EXCLUSIVE: Ballotpedia SOS Race Tracker - 6 offices in play
|2010 SOS Elections|
|2010 SOS Election Guide|
| Candidates for SOS |
SOS 2010 polls
SOS news headlines
|All 2010 Elections|
|General Election results|
By Joseph Kastner
In four of the seats up for election, the incumbent cannot run again because of term limits, leaving ten seats guaranteed to be open to non-incumbents. Of the incumbent but limited-out secretaries of state, one is Democratic and three are Republican:
- The Democratic Secretary of State who is limited-out is Charlie Daniels (Arkansas)
- Republican secretaries of state who are limited-out are Todd Rokita (Indiana), Terri Lynn Land (Michigan), and Chris Nelson (South Dakota).
In mid-November 2009, it was estimated that five incumbent secretaries of state who could run again (three Democrats and two Republicans) voluntarily choose not to seek re-election. Three months later, however, only the three Democrats remained on the list as both of the Republicans (Karen Handel of Georgia and Ron Thornburgh of Kansas) resigned from office resulting in the governor from each of the respective states having to appoint a replacement; both appointees in these instances were already candidates seeking the statewide office in November:
- Democratic secretaries of state who are voluntarily choosing not to run for re-election are Susan Bysiewicz (Connecticut), Jennifer Brunner (Ohio) and Deborah L. Markowitz (Vermont). Bysiewicz, who over the course of two years switched campaigns from the gubernatorial race to the state attorney general contest, has decided to seek neither higher office nor re-election to her current position, Markowtiz is seeking to become governor and Brunner was in the hunt for her party's nomination for United States Senate, though she ultimately lost to the Lieutenant Governor Lee Fisher.
At this point in the 2010 election cycle, all signature-filling deadlines in each of the respective 26 states with secretary of state elections have lapsed. There remain three states who still have yet to hold a primary election; these states include Massachusetts, Rhode Island, and Wisconsin.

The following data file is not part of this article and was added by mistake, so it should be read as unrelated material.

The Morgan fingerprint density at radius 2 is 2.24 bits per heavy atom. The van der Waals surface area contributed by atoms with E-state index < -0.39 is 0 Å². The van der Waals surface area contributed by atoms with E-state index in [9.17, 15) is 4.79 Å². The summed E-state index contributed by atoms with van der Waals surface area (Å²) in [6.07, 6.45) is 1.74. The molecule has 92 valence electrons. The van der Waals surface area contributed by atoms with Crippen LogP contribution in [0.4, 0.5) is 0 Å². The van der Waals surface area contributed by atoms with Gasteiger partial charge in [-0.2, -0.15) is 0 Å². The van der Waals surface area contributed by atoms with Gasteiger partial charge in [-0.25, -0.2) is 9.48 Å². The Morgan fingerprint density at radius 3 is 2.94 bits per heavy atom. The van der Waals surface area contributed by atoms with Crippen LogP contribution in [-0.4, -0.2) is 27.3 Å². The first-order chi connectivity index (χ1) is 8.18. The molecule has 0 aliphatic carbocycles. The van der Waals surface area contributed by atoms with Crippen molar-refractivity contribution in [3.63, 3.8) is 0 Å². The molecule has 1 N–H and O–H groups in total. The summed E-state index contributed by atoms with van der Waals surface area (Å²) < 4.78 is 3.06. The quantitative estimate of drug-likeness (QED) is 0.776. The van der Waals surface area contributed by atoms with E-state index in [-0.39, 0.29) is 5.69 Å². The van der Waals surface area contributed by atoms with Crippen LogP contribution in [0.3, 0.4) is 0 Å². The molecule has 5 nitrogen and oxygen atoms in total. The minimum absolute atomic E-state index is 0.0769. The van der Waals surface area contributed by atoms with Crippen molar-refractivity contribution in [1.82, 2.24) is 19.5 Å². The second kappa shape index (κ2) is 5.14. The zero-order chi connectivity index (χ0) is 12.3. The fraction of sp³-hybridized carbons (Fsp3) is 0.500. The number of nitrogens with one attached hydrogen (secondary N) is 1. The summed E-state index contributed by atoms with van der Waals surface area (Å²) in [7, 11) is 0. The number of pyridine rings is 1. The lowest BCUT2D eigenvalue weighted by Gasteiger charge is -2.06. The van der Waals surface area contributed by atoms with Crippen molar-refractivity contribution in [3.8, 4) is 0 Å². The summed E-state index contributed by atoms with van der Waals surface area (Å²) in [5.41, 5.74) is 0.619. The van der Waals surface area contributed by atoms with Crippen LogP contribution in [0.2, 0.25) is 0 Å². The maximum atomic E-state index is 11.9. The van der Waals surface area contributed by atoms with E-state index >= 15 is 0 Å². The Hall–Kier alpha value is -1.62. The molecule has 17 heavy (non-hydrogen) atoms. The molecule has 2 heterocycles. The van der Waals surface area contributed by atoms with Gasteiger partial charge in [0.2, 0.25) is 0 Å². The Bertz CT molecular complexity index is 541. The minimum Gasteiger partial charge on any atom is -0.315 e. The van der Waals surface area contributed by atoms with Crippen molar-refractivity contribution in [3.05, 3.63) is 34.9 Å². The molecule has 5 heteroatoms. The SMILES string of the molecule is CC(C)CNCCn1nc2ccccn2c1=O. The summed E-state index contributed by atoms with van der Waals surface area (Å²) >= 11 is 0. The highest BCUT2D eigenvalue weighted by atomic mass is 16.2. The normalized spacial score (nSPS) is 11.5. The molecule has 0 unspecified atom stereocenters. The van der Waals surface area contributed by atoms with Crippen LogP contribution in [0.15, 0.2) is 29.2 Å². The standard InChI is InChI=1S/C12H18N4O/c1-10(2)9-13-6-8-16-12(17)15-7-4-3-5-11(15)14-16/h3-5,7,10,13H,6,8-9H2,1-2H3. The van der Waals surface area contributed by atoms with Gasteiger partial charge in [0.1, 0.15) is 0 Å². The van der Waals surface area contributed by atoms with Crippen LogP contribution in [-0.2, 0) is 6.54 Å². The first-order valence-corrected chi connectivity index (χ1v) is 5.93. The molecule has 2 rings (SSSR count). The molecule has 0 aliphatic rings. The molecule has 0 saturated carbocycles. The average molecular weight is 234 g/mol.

For each of the 26 Secretary of State races in 2010, I have placed the expected outcome in one of 7 classifications. The 7 classifications are Safe Democrat, Likely Democrat, Leans Democrat, Toss-up, Leans Republican, Likely Republican and Safe Republican. These are the standard 7 classifications typically used by organizations such as Congressional Quarterly when assessing the likely outcomes of races for U.S. Congress and governor.
- For the methodology of this racetracking analysis, see Secretaries of State/Election Racetracking
|Month||Safe D||Likely D||Lean D||Tossup||Lean R||Likely R||Safe R|
Unlike the races for State Attorney General, there is not a single office out of the 26 Secretary of State positions up for election this year that will go uncontested in November; therefore, none of the seats is guaranteed to go to either major political party. This is not say, however, that every election will be fiercely competitive. There are at least ten states - 6 currently held by a Republican (Alabama, Idaho, Nebraska, North Dakota, South Carolina, and Wyoming) and 4 by a Democrat (Illinois, Massachusetts, Rhode Island, and Wisconsin) - where the incumbent faces token competition, an individual who no doubt is sincere in his/her efforts in campaigning for the office, but who stands no real chance of gaining a significant political foothold in the race.